How can I accept that Kreol, my mother tongue, is inferior to other languages spoken in Mauritius? True, it has borrowed a lot from French. But, must it be considered, because of that, to be just a form of bastardized French? If this is the case, then the language of Gaul, (the old name given to France), two centuries after the Romans had left, was just bastardized Latin! Yes, English may be the official language and French may still be popular in some posh circles, but what language would you use to (1) market a product effectively, (2) greet a compatriot in a foreign land, or (3) rally the country if it is being threatened by an alien power? The answer does not leave any room for doubt: in the same language that is being used to harangue the masses during an electoral campaign. Just listen to the sparkle and imagery of its discourse! Could any other language, spoken or taught in this country, have such a gripping effect? But how sad, that as soon as the threshold of parliament is crossed by its dexterous users, it becomes the “lingua non grata”?
How long will this state of things continue? Well, for as long as the language is associated with an ethnic group. Perhaps, in the minds of some, it still stirs up the image of slaves narrating “zistwar Ti Jean” around a fire. But just whisk away these people of African descent, and put white skinned people in their place – and before you say “Jack Robinson”, the language would have earned acclaim.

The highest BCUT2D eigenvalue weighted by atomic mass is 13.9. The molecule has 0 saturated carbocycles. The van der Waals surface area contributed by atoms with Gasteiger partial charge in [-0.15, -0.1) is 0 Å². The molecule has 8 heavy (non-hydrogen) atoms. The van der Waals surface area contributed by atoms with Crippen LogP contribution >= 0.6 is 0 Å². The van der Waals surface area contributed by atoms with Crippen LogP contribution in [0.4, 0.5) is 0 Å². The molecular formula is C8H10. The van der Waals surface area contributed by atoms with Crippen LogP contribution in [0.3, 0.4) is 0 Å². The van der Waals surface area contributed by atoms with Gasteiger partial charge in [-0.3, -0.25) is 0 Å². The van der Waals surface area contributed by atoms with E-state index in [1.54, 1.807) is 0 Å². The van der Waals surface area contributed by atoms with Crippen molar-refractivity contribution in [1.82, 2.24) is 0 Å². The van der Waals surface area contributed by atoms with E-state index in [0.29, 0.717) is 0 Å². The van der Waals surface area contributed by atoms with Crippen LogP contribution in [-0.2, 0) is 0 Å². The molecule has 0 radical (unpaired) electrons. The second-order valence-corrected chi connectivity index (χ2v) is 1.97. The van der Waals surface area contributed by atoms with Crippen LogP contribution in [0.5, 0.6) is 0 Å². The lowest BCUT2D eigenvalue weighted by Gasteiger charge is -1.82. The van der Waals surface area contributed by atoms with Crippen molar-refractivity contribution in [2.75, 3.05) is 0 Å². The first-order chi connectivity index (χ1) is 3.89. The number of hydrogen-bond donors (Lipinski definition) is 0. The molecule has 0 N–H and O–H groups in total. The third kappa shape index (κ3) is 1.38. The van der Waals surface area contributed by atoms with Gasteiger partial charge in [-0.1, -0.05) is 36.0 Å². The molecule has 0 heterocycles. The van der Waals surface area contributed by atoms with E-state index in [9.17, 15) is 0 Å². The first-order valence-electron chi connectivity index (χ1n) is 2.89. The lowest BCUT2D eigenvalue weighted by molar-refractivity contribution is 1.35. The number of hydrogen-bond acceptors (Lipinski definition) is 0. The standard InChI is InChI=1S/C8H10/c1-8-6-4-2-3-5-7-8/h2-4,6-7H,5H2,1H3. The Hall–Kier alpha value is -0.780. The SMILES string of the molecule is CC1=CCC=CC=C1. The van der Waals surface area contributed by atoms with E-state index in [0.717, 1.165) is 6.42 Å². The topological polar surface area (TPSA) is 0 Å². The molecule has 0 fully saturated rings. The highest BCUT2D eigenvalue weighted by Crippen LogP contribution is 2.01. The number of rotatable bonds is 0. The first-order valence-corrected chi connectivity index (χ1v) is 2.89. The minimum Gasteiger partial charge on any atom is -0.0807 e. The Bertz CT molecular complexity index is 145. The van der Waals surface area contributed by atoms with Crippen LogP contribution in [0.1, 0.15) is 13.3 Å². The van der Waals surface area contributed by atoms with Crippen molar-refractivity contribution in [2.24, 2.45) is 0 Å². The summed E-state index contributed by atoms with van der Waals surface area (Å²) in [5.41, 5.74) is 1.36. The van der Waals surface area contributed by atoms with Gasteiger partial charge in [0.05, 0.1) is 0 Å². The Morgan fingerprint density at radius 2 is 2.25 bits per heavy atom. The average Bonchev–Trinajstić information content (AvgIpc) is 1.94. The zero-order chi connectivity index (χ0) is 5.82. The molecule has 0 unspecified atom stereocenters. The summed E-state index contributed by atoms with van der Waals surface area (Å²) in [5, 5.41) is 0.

It beats me how some people can be so ignorant of history. Has it not dawned on them that Kreol, today, is in very much the same posture as English was in the days of the Normans? In those days (1066- 1350) English was considered to be fit only for the peasants while the knights, barons, clergy and other “aristocrats” discoursed only in French. And then what happened?
The farm labourers, the wood-cutters, the poachers of the King’s deer, and the poor “ignorant” villains developed a remarkable language. They threw away all the annoying rules of grammar that make it a point, it seems, of tripping everyone. They could not be bothered to watch their tenses, or make sure that the adjective agreed with the noun, or distinguish between the masculine and the feminine. They spoke as they liked. But most important of all, they had no qualms about language purity, and constantly borrowed words from the language of the Norman masters. And the outcome of it all was the marvelous English language which ended up being spoken and written by those very aristocrats and men of letters who reviled it. In the same way, Kreol is following the same path. There are no grammarians, academics, or other spoil-sports to brake its progress. It does not hesitate to borrow from outside – especially from the scientific and computer world.
This language spoken by this “peuple admirable” is unstoppable. Day by day, it is gaining in richness, flexibility and ingenuity. Although the road towards its acceptance will be strewn with hypocrisy, hysteria and chauvinism, the end can never be in doubt. The decision makers who deride and oppose this beautiful language still have time to show a change of heart. Future generations might judge them less harshly.